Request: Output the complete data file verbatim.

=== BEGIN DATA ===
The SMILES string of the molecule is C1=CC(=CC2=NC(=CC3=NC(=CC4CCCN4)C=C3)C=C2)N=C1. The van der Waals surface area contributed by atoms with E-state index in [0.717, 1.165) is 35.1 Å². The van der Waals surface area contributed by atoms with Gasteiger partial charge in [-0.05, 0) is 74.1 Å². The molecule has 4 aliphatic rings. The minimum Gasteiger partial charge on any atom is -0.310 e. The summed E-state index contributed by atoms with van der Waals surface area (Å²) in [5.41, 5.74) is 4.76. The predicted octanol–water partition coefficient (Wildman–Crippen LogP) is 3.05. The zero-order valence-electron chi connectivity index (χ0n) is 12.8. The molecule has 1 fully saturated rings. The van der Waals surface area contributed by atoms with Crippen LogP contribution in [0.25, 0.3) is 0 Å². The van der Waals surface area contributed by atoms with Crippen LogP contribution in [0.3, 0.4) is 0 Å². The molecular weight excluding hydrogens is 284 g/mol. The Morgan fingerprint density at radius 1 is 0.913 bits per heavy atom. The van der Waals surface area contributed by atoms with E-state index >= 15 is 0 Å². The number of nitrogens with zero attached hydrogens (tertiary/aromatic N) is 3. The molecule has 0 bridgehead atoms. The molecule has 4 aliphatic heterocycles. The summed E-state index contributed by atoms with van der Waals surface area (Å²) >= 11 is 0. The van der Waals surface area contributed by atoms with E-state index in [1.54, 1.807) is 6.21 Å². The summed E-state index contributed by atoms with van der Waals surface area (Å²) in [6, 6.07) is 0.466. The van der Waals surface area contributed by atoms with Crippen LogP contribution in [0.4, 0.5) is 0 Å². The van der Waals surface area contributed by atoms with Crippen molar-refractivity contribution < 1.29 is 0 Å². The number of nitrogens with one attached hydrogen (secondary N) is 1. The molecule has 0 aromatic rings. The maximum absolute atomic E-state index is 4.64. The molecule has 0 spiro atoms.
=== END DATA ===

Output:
The SMILES string of the molecule is C1=CC(=CC2=NC(=CC3=NC(=CC4CCCN4)C=C3)C=C2)N=C1. The van der Waals surface area contributed by atoms with E-state index in [0.717, 1.165) is 35.1 Å². The van der Waals surface area contributed by atoms with Gasteiger partial charge in [-0.05, 0) is 74.1 Å². The molecule has 4 aliphatic rings. The minimum Gasteiger partial charge on any atom is -0.310 e. The summed E-state index contributed by atoms with van der Waals surface area (Å²) in [5.41, 5.74) is 4.76. The predicted octanol–water partition coefficient (Wildman–Crippen LogP) is 3.05. The zero-order valence-electron chi connectivity index (χ0n) is 12.8. The molecule has 1 fully saturated rings. The van der Waals surface area contributed by atoms with Crippen LogP contribution in [0.25, 0.3) is 0 Å². The van der Waals surface area contributed by atoms with Crippen LogP contribution in [0.3, 0.4) is 0 Å². The molecular weight excluding hydrogens is 284 g/mol. The Morgan fingerprint density at radius 1 is 0.913 bits per heavy atom. The van der Waals surface area contributed by atoms with E-state index >= 15 is 0 Å². The number of nitrogens with zero attached hydrogens (tertiary/aromatic N) is 3. The molecule has 0 bridgehead atoms. The molecule has 4 aliphatic heterocycles. The summed E-state index contributed by atoms with van der Waals surface area (Å²) >= 11 is 0. The van der Waals surface area contributed by atoms with E-state index in [1.54, 1.807) is 6.21 Å². The summed E-state index contributed by atoms with van der Waals surface area (Å²) in [6, 6.07) is 0.466. The van der Waals surface area contributed by atoms with Crippen LogP contribution in [0.4, 0.5) is 0 Å². The van der Waals surface area contributed by atoms with Crippen molar-refractivity contribution < 1.29 is 0 Å². The number of nitrogens with one attached hydrogen (secondary N) is 1. The molecule has 0 aromatic rings. The maximum absolute atomic E-state index is 4.64. The molecule has 0 spiro atoms.